“Your brief interactions with him provided a connection you haven’t had in a very long time, and so now you’re clinging to it out of fear it will never happen again.”


    I went through something similar last year after ending a five year relationship.

    Why you’ve been single for five years is neither here nor there.
    What you must do is what Moxie said and make a conscious effort to distance yourself from this guy. Don’t expect that it will be easy and there may be a few more slip ups along the way. Remember, this guys is bad news and it’s for your own good to steer clear of him.

    Good luck. However this plays out, don’t get down on yourself.

  5. Tinker Says:

    Moxie and everyone is so right. Do whatever you need to do to leave this guy alone- you don’t want to get used to crazy.
    And put a different spin on the chemistry you felt- maybe it was a sign that you are really ready to let your 5 years ago ex go, not that gym guy is supposed to be the one. He’s served his purpose- let him go.

    • Selena Says:

      Tinker: “And put a different spin on the chemistry you felt- maybe it was a sign that you are really ready to let your 5 years ago ex go, not that gym guy is supposed to be the one. He’s served his purpose- let him go.”

      Tinker, this sooo resonates with me. I’ve had a history of pining for an inordinate length of time over long time lovers, only to eventually become infatuated with someone who was flakey and objectively a bad match.

      In hindsight, I look at these intense infatuations as “wake up calls”. My subconscious was telling me, “you’ve processed enough now, you are ready for someone new.” The smitten-ness with a flakey guy was the equivalent of getting back on a bicycle with training wheels. Wobbly. Short term. But, proved to me I was open to finding someone to love again.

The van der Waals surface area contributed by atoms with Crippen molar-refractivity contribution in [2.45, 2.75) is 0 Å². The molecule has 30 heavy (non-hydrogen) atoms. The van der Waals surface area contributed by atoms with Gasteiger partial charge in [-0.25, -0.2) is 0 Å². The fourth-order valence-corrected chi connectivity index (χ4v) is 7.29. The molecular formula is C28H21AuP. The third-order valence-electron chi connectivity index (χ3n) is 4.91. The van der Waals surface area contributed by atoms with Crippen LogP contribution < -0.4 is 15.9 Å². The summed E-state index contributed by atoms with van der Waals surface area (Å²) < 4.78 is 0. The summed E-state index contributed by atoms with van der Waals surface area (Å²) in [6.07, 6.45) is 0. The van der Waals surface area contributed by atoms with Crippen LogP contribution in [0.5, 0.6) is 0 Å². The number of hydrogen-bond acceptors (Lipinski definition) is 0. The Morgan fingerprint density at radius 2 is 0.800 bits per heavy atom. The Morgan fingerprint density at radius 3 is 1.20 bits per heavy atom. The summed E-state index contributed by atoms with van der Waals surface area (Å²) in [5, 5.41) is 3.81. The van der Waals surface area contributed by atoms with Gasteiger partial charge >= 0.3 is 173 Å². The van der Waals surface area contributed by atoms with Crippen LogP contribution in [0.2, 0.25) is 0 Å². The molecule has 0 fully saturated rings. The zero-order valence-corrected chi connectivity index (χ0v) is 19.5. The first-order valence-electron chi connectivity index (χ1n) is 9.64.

Fiona, I think this man is your training wheels. Your “transitional person”. Look at it that way and I think your self confidence will rise for the love that comes next.

  6. wishing u well Says:

    Exactly. I co-sign with everyone above. And do not forget that a true connection with a guy will incorporate a balanced approach, respect for you and personal boundaries, and general honesty / reliability. A true connection takes time to develop.

    Remember this: we all enjoy a trip to Six Flags or Magic Mountain but no one actually wants to live there. Just act as if this guy never happened and live your life. Cut him off, and block him on your phone also (there is many an app for that). I wish you well.

  7. Gabi Says:

    This. Excellent advice, Moxie. Needed to hear it myself. Thank you.

  8. C Says:

    Nailed it!

    Wow! This guy sounds nuts!

    One of my colleagues was the female version of this guy. Strangely, she was really a wonderful person to be friends with, but a nightmare to date. To make a long story short, the girl was a gorgeous, fun, young dancer who aggressively pursued men who were easy to manipulate and emotionally battered (such as our colleague was in the tail end of a nasty divorce). Everything was great for a month or two, then she would get bored. She would start escallating fights, throwing other men in his face, and eventually dump him. As soon as she heard he was moving on, she would immediately suck him back in while playing the victim, “I only dated other men, he slept with that woman!” They were inseparable for a few weeks, then she was bored again. Rinse. Repeat.